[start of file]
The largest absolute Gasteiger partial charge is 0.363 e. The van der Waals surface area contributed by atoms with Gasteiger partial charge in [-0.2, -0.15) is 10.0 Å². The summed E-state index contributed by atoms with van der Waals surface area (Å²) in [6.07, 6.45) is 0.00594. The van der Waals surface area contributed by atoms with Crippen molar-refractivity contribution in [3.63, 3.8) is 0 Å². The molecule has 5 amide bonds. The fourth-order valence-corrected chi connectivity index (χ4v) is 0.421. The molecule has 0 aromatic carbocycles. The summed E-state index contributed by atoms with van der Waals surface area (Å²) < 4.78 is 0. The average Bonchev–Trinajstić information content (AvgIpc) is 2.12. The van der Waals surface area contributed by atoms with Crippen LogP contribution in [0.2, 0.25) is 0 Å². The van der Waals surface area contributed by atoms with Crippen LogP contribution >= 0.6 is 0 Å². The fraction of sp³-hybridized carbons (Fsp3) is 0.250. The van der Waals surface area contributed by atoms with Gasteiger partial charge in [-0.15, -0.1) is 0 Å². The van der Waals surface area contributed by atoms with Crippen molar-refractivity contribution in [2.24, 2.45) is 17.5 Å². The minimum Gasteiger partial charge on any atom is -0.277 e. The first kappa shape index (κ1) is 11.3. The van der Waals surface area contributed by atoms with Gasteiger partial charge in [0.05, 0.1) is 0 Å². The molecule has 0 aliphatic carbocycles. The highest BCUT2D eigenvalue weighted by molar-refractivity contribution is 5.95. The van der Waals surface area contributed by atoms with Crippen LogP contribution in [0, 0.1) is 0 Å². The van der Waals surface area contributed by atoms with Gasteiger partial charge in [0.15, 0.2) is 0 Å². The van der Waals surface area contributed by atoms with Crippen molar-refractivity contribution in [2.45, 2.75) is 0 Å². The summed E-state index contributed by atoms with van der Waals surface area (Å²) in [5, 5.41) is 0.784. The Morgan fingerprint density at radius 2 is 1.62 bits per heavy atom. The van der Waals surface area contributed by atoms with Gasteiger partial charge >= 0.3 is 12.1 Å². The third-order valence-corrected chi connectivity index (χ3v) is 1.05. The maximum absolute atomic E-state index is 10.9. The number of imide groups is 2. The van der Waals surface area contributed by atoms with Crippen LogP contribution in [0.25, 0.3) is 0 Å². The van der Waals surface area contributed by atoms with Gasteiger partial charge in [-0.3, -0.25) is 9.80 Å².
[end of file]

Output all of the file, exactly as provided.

The largest absolute Gasteiger partial charge is 0.363 e. The van der Waals surface area contributed by atoms with Gasteiger partial charge in [-0.2, -0.15) is 10.0 Å². The summed E-state index contributed by atoms with van der Waals surface area (Å²) in [6.07, 6.45) is 0.00594. The van der Waals surface area contributed by atoms with Crippen molar-refractivity contribution in [3.63, 3.8) is 0 Å². The molecule has 5 amide bonds. The fourth-order valence-corrected chi connectivity index (χ4v) is 0.421. The molecule has 0 aromatic carbocycles. The summed E-state index contributed by atoms with van der Waals surface area (Å²) < 4.78 is 0. The average Bonchev–Trinajstić information content (AvgIpc) is 2.12. The van der Waals surface area contributed by atoms with Crippen LogP contribution in [0.2, 0.25) is 0 Å². The van der Waals surface area contributed by atoms with Crippen LogP contribution >= 0.6 is 0 Å². The fraction of sp³-hybridized carbons (Fsp3) is 0.250. The van der Waals surface area contributed by atoms with Gasteiger partial charge in [-0.15, -0.1) is 0 Å². The van der Waals surface area contributed by atoms with Crippen molar-refractivity contribution in [2.24, 2.45) is 17.5 Å². The minimum Gasteiger partial charge on any atom is -0.277 e. The first kappa shape index (κ1) is 11.3. The van der Waals surface area contributed by atoms with Gasteiger partial charge in [0.05, 0.1) is 0 Å². The molecule has 0 aliphatic carbocycles. The highest BCUT2D eigenvalue weighted by molar-refractivity contribution is 5.95. The van der Waals surface area contributed by atoms with Crippen LogP contribution in [0, 0.1) is 0 Å². The van der Waals surface area contributed by atoms with Gasteiger partial charge in [0.15, 0.2) is 0 Å². The van der Waals surface area contributed by atoms with Crippen molar-refractivity contribution in [2.45, 2.75) is 0 Å². The summed E-state index contributed by atoms with van der Waals surface area (Å²) in [5, 5.41) is 0.784. The Morgan fingerprint density at radius 2 is 1.62 bits per heavy atom. The van der Waals surface area contributed by atoms with Gasteiger partial charge >= 0.3 is 12.1 Å². The third-order valence-corrected chi connectivity index (χ3v) is 1.05. The maximum absolute atomic E-state index is 10.9. The number of imide groups is 2. The van der Waals surface area contributed by atoms with Crippen LogP contribution in [0.25, 0.3) is 0 Å². The van der Waals surface area contributed by atoms with Gasteiger partial charge in [-0.3, -0.25) is 9.80 Å².